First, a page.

BY BRENDAN RIVAGE-SEUL
Speaking Out is the Journal’s opinion forum, a place for lively discussion of issues affecting the U.S. Foreign Service and American diplomacy. The views expressed are those of the author; their publication here does not imply endorsement by the American Foreign Service Association. Responses are welcome; send them to email@example.com.
I read with interest Deputy Secretary of State for Management and Resources Brian McKeon’s email blast to all State Department personnel earlier this year that carried the subject line: “Winning the Competition for Talent.” In it, “D-MR” touted the department’s numerous reforms in the past 12 months aimed at workforce retention and recruiting the next generation of U.S. foreign policy professionals.
State’s latest initiatives focused on retention (e.g., expanded remote work eligibility, more flexible options for leave without pay, tracking data from exit interviews) are promising—and long overdue. And the expansion of Pickering, Rangel, and Payne (USAID) Fellowship programs focused on diversity recruitment are welcome.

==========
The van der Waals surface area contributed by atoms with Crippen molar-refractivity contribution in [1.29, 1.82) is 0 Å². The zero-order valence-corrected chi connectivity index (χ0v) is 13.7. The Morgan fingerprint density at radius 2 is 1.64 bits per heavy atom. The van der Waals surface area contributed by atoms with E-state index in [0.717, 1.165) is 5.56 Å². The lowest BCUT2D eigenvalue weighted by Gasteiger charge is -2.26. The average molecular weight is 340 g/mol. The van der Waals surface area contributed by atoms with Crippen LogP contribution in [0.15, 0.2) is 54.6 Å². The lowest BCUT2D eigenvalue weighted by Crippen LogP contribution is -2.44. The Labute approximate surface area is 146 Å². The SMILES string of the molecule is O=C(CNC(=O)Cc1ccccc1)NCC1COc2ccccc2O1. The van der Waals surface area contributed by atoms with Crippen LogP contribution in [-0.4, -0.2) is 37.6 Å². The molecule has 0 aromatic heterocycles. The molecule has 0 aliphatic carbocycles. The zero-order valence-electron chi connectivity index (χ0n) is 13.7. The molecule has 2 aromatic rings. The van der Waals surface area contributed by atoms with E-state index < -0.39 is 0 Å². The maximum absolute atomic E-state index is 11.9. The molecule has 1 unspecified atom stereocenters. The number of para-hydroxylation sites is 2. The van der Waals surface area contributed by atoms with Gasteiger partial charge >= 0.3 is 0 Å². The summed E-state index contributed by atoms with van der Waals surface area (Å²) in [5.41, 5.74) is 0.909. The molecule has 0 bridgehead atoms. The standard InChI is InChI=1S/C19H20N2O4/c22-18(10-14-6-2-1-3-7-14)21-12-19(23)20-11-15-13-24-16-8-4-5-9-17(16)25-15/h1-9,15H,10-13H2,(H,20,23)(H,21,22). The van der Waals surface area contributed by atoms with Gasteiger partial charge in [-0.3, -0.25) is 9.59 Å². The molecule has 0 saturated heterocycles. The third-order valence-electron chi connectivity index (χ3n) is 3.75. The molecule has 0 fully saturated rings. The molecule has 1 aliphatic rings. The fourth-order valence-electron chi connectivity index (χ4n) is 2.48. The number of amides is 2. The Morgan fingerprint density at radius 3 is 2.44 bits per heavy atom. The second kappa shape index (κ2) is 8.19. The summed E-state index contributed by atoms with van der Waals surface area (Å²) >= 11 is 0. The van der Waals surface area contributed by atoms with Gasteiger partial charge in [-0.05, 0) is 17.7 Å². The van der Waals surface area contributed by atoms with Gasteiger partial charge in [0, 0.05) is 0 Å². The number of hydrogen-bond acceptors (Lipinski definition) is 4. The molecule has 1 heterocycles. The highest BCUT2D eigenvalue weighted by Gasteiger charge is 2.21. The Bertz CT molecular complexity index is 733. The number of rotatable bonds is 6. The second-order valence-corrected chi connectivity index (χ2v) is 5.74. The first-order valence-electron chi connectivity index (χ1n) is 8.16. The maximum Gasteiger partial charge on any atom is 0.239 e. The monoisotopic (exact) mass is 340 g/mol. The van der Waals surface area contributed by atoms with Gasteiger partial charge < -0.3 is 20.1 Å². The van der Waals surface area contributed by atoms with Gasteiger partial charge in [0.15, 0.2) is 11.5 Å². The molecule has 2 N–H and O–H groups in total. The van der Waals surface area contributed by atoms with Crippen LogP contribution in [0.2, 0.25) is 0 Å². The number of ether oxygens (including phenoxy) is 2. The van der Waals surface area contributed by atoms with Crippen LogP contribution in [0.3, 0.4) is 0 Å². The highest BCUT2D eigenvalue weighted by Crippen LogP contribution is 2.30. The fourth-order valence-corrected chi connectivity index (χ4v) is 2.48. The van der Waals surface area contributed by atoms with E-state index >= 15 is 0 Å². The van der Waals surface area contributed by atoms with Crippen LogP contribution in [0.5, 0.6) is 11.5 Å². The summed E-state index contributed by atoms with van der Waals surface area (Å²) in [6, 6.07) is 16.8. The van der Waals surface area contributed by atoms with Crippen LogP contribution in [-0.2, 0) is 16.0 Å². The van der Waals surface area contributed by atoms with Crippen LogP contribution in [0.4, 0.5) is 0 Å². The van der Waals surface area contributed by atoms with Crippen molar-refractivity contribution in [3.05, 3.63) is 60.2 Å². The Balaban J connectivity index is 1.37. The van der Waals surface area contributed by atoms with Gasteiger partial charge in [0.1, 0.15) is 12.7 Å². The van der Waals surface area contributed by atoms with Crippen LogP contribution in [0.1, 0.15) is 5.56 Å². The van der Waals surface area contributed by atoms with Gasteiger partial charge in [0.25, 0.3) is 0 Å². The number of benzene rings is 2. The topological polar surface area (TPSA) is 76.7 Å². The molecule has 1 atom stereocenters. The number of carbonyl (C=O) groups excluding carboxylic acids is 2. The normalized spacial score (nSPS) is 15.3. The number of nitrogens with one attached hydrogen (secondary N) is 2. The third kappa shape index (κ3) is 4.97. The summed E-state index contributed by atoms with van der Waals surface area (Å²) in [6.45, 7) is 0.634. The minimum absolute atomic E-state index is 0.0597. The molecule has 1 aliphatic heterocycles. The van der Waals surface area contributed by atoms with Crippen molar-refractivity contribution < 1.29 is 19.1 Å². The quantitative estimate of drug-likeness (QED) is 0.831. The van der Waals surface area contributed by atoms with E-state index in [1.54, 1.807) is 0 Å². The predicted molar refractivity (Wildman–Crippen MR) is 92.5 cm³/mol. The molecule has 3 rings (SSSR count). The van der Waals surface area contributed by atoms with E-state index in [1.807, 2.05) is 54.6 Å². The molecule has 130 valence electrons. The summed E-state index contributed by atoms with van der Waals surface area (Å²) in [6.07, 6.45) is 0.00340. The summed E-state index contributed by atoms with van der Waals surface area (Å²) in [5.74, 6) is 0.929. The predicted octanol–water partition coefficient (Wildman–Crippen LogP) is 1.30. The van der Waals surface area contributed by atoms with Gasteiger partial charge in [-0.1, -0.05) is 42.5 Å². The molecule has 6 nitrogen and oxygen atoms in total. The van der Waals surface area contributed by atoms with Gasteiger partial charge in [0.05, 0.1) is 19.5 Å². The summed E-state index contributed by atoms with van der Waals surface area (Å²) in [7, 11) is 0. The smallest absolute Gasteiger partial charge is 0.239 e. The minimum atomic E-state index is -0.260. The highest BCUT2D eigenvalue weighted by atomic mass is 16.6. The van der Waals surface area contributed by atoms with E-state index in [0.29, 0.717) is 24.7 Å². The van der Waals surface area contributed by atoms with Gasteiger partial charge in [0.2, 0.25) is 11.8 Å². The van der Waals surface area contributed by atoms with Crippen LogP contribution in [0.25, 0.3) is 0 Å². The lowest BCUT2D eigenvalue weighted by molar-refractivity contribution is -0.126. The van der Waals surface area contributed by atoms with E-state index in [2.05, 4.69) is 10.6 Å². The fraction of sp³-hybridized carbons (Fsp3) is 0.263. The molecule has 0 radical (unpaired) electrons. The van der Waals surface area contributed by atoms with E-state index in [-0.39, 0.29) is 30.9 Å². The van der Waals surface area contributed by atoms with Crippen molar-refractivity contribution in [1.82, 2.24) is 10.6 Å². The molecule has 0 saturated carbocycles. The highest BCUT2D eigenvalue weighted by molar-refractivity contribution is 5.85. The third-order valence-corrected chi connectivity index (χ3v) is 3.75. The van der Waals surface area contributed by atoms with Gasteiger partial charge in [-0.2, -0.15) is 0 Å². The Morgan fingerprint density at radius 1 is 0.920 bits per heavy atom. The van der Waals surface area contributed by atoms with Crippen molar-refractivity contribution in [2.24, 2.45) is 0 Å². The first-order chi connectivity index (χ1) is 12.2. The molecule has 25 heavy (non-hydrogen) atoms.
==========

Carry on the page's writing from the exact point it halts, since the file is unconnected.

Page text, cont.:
However, if our goal is to have a workforce that truly reflects the American people—and includes “talented people from all walks of life”—there is a compelling case for expanding and revamping the Diplomat in Residence (DIR) program, as well. Organizational diversity starts with recruitment and selection—and is solidified through retention: The two go hand in hand.
Consider that no matter how well State does with retention, it will not fundamentally change the current Foreign Service demographics. According to the latest figures from AFSA, Foreign Service ranks—white men excluded—consist of women (37 percent), African Americans (8 percent), Asian Americans (7 percent), and Hispanics or Latinos (8 percent).